One of my co-workers has his subscription to Windows IT Pro magazine delivered to his work address, so every month or so I leaf through the magazine, ignoring all the articles and useful content and skipping right to the back page, which features “Ctrl-Alt-Del”, a collection of strange error messages and other IT-related humor that shows just how backwards and bizarre the field can be.
Yesterday, I noticed that the November issue was sitting on our shared table, but instead of picking it up and flipping to the back page I just stared at the cover for a long minute; something wasn’t quite right, but I couldn’t put my finger on it. The feature story is “2007 IT Innovators Put Their Ideas To Work”, and the accompanying graphic, a stylized cranial x-ray, reveals the symbolic gears of innovation, presumably turning away inside the head of one those innovators. ((Failing to find a suitable image of this cover on line, even on the magazine’s own website, I dutifully borrowed the magazine so I could scan it and provide the accompanying visual aid, which you can click to enlarge for full effect. You’re welcome.))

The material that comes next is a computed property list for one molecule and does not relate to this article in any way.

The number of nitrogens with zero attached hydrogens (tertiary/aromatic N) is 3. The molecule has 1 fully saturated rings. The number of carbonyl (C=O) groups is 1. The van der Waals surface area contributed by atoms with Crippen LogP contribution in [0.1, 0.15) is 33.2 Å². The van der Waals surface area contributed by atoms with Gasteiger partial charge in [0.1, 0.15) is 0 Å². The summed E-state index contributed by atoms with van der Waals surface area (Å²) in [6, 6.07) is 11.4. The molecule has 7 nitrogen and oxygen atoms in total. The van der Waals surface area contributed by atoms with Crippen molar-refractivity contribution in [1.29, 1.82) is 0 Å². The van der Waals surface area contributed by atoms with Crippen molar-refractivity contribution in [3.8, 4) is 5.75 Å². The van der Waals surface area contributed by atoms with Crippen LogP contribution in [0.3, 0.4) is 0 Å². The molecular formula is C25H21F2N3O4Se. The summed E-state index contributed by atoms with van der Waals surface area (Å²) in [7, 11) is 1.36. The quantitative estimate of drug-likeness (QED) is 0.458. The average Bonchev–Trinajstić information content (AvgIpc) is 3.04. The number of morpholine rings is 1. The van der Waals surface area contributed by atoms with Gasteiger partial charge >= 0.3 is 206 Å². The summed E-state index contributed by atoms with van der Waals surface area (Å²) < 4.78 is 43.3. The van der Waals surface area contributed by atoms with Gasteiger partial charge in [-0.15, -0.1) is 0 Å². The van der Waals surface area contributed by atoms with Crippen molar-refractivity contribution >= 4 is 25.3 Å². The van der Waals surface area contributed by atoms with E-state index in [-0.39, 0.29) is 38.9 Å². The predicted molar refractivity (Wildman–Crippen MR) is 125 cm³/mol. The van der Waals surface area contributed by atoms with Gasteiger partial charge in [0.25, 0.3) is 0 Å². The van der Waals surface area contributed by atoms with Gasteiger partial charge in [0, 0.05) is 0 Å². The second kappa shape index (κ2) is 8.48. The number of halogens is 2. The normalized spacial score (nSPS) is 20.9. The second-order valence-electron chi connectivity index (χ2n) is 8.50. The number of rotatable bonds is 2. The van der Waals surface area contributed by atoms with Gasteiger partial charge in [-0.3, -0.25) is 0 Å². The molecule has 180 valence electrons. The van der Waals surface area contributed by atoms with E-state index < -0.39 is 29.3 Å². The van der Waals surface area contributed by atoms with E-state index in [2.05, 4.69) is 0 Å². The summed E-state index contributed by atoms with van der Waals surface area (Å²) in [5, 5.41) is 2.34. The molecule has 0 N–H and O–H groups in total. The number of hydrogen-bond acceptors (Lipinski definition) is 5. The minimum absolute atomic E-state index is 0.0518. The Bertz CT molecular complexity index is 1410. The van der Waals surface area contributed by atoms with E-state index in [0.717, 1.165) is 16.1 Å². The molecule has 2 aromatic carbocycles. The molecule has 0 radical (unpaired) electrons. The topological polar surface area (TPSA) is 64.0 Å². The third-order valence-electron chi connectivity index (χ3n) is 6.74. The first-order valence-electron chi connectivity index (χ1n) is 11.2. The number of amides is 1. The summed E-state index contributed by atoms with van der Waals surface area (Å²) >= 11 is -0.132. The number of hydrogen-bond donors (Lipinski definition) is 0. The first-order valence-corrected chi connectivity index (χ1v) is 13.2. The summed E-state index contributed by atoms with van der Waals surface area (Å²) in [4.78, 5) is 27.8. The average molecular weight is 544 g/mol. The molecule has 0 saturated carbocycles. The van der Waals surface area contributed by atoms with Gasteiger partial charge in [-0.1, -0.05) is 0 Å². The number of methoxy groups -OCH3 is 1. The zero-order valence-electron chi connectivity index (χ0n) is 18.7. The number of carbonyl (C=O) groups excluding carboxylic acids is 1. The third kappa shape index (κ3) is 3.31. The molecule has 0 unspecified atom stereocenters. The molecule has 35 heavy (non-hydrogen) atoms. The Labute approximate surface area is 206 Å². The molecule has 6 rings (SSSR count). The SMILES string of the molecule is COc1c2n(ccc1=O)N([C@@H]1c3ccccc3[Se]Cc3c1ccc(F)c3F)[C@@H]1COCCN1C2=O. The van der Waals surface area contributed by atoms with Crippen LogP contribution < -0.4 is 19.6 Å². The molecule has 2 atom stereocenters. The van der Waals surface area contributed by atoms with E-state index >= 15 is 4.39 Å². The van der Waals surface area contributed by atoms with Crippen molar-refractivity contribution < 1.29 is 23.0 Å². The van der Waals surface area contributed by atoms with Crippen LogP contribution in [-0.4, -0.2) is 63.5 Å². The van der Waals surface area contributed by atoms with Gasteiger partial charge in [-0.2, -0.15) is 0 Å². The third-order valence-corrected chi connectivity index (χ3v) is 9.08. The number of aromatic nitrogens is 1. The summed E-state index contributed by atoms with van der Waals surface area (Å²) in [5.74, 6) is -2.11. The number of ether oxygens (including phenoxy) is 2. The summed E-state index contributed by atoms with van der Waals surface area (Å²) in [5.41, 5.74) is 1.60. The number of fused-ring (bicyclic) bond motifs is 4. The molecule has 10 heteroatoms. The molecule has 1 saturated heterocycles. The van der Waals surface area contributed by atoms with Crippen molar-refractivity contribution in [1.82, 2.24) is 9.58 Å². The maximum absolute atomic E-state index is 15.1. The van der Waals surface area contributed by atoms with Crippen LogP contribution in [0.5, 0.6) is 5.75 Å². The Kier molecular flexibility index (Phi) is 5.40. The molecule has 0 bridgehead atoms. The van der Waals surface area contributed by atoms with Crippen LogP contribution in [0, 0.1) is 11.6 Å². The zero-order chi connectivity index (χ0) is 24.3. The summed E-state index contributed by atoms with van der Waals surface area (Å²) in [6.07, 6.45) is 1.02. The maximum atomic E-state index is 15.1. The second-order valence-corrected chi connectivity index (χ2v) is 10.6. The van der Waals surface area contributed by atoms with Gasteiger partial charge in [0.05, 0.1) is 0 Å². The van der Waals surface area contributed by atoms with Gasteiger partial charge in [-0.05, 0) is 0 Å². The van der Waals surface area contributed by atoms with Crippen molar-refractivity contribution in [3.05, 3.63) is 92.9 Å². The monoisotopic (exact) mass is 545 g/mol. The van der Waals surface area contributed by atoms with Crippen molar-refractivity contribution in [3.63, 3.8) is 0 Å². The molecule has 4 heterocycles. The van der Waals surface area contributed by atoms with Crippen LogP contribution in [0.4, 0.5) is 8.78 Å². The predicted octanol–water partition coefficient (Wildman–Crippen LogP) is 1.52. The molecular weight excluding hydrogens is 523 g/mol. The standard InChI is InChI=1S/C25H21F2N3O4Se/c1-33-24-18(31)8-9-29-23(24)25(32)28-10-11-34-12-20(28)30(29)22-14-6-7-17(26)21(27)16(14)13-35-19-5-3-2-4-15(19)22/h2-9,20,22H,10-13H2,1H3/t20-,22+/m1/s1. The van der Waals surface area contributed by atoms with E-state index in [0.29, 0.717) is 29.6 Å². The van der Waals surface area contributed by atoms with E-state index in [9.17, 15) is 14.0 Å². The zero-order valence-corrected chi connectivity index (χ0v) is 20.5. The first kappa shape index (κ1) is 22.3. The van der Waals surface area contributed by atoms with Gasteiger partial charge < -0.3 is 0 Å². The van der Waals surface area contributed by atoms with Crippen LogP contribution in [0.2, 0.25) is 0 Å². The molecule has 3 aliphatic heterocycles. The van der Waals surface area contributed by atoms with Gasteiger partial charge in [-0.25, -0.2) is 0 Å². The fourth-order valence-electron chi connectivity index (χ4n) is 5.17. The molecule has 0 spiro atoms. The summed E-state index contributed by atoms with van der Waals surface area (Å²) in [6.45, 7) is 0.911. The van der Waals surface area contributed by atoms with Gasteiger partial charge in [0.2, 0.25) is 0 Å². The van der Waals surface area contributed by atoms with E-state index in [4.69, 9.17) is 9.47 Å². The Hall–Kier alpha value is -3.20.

It’s a very appropriate image but for one tiny detail. The three gears in the illustration, meshed as they so clearly are, will never turn. Two gears together would turn just fine, one clockwise and another counter-clockwise (or, if you prefer, anti-clockwise). A third gear would also turn just fine, provided it only meshed with one of the other two; but meshing with two gears turning (or trying to turn) in opposite directions creates a forever-frozen mechanism.
Is this an unintended metaphor for the lack of real innovation in the Windows IT world? I’ll leave that for others to debate, but the irony is rather delicious. Perhaps the December 2007 issue of Windows IT Pro will feature their November 2007 cover in the “Ctrl-Alt-Del” column.